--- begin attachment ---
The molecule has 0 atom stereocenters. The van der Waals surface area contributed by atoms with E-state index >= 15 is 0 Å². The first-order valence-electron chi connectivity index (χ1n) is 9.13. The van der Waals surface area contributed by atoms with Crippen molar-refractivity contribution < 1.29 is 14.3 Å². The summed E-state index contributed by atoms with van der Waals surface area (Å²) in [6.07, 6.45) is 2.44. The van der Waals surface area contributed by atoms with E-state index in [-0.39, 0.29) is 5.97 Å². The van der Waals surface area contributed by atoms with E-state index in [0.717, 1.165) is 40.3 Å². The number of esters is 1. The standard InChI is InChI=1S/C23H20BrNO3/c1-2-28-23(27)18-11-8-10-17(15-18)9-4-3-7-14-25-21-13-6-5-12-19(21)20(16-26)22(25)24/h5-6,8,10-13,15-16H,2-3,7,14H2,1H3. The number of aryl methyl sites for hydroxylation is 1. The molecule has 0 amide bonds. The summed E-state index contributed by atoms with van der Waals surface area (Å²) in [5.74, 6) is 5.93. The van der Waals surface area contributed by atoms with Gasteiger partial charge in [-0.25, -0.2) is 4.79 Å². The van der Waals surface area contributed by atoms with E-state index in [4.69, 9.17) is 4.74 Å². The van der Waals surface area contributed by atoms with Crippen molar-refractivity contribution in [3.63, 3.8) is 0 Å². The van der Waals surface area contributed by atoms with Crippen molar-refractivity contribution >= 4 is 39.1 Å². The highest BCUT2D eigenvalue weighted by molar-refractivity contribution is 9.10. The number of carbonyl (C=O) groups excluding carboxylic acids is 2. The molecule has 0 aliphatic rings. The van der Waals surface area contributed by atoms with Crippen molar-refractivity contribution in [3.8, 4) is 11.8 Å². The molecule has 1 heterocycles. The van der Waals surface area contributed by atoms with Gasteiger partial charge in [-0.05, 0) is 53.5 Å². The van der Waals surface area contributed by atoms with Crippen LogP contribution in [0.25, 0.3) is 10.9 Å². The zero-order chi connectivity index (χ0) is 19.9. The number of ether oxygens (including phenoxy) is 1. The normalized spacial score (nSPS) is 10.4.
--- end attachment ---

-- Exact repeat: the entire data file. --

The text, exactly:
The molecule has 0 atom stereocenters. The van der Waals surface area contributed by atoms with E-state index >= 15 is 0 Å². The first-order valence-electron chi connectivity index (χ1n) is 9.13. The van der Waals surface area contributed by atoms with Crippen molar-refractivity contribution < 1.29 is 14.3 Å². The summed E-state index contributed by atoms with van der Waals surface area (Å²) in [6.07, 6.45) is 2.44. The van der Waals surface area contributed by atoms with E-state index in [-0.39, 0.29) is 5.97 Å². The van der Waals surface area contributed by atoms with E-state index in [0.717, 1.165) is 40.3 Å². The number of esters is 1. The standard InChI is InChI=1S/C23H20BrNO3/c1-2-28-23(27)18-11-8-10-17(15-18)9-4-3-7-14-25-21-13-6-5-12-19(21)20(16-26)22(25)24/h5-6,8,10-13,15-16H,2-3,7,14H2,1H3. The number of aryl methyl sites for hydroxylation is 1. The molecule has 0 amide bonds. The summed E-state index contributed by atoms with van der Waals surface area (Å²) in [5.74, 6) is 5.93. The van der Waals surface area contributed by atoms with Gasteiger partial charge in [-0.25, -0.2) is 4.79 Å². The van der Waals surface area contributed by atoms with E-state index in [4.69, 9.17) is 4.74 Å². The van der Waals surface area contributed by atoms with Crippen molar-refractivity contribution in [3.63, 3.8) is 0 Å². The van der Waals surface area contributed by atoms with Crippen molar-refractivity contribution >= 4 is 39.1 Å². The highest BCUT2D eigenvalue weighted by molar-refractivity contribution is 9.10. The number of carbonyl (C=O) groups excluding carboxylic acids is 2. The molecule has 0 aliphatic rings. The van der Waals surface area contributed by atoms with Crippen molar-refractivity contribution in [3.8, 4) is 11.8 Å². The molecule has 1 heterocycles. The van der Waals surface area contributed by atoms with Gasteiger partial charge in [-0.05, 0) is 53.5 Å². The van der Waals surface area contributed by atoms with Crippen LogP contribution in [0.25, 0.3) is 10.9 Å². The zero-order chi connectivity index (χ0) is 19.9. The number of ether oxygens (including phenoxy) is 1. The normalized spacial score (nSPS) is 10.4.